Launched at Milan's Salone del Mobile furniture fair, the lightweight Remo chair is designed to be easily relocated.
"This is a chair for use in situations where it is moved around," Grcic told Dezeen. "It's a chair probably for restaurants, for cafes, for bistros, but it could be a kitchen chair."
Instead of using a single plywood section to form the shell, the designer chose to combine the seat portion with an additional horizontal element to form the backrest.
"The shell we have actually made in two parts and that's kind of special," said Grcic. "It could be cut out of one, but by gluing the backrest to the spine it gives the piece a more free shape."
The design is available with tubular metal legs and as two versions with wooden legs – one that is stackable and one that isn't.
Grcic was keen to create a version of the chair that does not stack as he believes the function is rarely used and detrimental to the aesthetic.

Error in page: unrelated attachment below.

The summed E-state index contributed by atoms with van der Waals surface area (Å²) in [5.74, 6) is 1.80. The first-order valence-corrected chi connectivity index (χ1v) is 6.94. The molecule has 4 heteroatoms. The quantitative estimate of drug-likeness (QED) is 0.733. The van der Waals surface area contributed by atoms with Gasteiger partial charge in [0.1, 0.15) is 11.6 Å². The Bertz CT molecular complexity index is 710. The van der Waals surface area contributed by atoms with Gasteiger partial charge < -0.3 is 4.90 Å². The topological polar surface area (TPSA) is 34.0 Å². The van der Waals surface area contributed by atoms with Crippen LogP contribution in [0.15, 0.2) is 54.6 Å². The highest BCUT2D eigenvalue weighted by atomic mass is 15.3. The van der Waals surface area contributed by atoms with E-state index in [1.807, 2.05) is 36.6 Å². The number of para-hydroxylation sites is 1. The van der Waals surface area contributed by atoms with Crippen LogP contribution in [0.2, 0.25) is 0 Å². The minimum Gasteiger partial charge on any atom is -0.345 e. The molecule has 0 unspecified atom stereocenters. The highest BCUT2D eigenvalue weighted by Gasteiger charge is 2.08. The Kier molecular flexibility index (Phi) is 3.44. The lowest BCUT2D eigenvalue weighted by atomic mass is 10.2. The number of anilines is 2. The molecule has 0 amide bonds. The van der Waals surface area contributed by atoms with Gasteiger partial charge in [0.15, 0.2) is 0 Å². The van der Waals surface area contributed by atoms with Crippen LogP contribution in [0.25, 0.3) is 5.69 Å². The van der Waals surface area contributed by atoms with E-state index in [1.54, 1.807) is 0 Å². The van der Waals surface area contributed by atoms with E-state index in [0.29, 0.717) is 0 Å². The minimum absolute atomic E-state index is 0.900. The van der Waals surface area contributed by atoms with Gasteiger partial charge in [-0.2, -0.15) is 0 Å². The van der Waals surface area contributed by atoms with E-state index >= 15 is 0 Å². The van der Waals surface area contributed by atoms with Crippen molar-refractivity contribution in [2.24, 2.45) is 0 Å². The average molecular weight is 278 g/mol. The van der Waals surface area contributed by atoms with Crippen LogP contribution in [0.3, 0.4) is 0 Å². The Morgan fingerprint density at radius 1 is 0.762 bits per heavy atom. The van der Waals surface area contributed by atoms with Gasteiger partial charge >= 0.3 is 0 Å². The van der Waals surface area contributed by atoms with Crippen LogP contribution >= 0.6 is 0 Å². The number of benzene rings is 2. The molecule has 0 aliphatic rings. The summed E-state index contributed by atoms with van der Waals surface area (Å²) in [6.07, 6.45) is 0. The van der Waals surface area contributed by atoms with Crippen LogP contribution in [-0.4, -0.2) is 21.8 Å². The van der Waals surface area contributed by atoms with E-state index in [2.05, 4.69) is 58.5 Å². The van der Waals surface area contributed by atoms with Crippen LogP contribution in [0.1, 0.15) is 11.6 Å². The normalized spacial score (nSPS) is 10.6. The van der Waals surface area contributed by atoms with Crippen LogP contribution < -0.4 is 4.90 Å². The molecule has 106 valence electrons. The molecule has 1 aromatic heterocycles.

"Chairs that stack always have to follow a certain geometry that very often makes them ugly and I think the one time you actually stack them makes the chair less beautiful for its lifetime," he said.
"There is an advantage in stacking but it's mainly during production, and warehouse and shipping," he added.
The designer also presented a range of wooden seating for Mattiazzi during the Milan furniture fair, which concluded on 19 April.
During the event, Grcic was one of a series of designers who spoke out about the "awful" intrusion as visitors and journalists attempted to take photos and speak with designers.